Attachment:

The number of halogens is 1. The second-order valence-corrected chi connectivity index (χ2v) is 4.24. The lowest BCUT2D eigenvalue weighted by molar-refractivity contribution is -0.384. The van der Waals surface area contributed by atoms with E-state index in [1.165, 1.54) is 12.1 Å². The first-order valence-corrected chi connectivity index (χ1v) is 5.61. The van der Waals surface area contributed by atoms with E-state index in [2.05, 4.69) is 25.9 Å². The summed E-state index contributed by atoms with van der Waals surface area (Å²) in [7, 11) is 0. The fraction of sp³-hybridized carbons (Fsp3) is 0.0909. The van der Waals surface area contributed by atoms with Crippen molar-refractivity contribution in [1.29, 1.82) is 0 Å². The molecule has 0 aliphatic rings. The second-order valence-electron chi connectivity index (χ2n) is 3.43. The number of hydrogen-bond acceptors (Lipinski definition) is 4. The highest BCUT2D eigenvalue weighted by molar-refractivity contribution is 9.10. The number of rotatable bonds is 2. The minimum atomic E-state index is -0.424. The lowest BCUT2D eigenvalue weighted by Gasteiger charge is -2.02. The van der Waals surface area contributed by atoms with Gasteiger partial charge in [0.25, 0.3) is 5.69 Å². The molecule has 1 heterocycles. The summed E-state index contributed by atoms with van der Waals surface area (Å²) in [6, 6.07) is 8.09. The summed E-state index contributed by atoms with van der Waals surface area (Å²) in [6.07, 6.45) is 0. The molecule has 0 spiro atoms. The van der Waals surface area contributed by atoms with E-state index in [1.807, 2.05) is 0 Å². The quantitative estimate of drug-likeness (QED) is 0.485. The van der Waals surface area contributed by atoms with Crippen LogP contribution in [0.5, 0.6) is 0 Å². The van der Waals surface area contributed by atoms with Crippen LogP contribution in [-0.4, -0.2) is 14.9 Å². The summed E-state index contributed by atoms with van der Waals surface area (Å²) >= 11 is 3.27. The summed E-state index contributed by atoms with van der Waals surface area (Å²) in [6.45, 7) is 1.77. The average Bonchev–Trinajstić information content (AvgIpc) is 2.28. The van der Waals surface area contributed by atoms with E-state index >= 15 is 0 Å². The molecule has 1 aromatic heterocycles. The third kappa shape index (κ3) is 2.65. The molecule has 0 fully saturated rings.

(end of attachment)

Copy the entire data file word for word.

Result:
The number of halogens is 1. The second-order valence-corrected chi connectivity index (χ2v) is 4.24. The lowest BCUT2D eigenvalue weighted by molar-refractivity contribution is -0.384. The van der Waals surface area contributed by atoms with E-state index in [1.165, 1.54) is 12.1 Å². The first-order valence-corrected chi connectivity index (χ1v) is 5.61. The van der Waals surface area contributed by atoms with E-state index in [2.05, 4.69) is 25.9 Å². The summed E-state index contributed by atoms with van der Waals surface area (Å²) in [7, 11) is 0. The fraction of sp³-hybridized carbons (Fsp3) is 0.0909. The van der Waals surface area contributed by atoms with Crippen molar-refractivity contribution in [1.29, 1.82) is 0 Å². The molecule has 0 aliphatic rings. The second-order valence-electron chi connectivity index (χ2n) is 3.43. The number of hydrogen-bond acceptors (Lipinski definition) is 4. The highest BCUT2D eigenvalue weighted by molar-refractivity contribution is 9.10. The number of rotatable bonds is 2. The minimum atomic E-state index is -0.424. The lowest BCUT2D eigenvalue weighted by Gasteiger charge is -2.02. The van der Waals surface area contributed by atoms with Gasteiger partial charge in [0.25, 0.3) is 5.69 Å². The molecule has 1 heterocycles. The summed E-state index contributed by atoms with van der Waals surface area (Å²) in [6, 6.07) is 8.09. The summed E-state index contributed by atoms with van der Waals surface area (Å²) in [6.07, 6.45) is 0. The molecule has 0 spiro atoms. The van der Waals surface area contributed by atoms with E-state index in [1.807, 2.05) is 0 Å². The quantitative estimate of drug-likeness (QED) is 0.485. The van der Waals surface area contributed by atoms with Crippen LogP contribution in [0.5, 0.6) is 0 Å². The van der Waals surface area contributed by atoms with Crippen LogP contribution in [-0.4, -0.2) is 14.9 Å². The summed E-state index contributed by atoms with van der Waals surface area (Å²) >= 11 is 3.27. The summed E-state index contributed by atoms with van der Waals surface area (Å²) in [6.45, 7) is 1.77. The average Bonchev–Trinajstić information content (AvgIpc) is 2.28. The van der Waals surface area contributed by atoms with E-state index >= 15 is 0 Å². The molecule has 1 aromatic heterocycles. The third kappa shape index (κ3) is 2.65. The molecule has 0 fully saturated rings.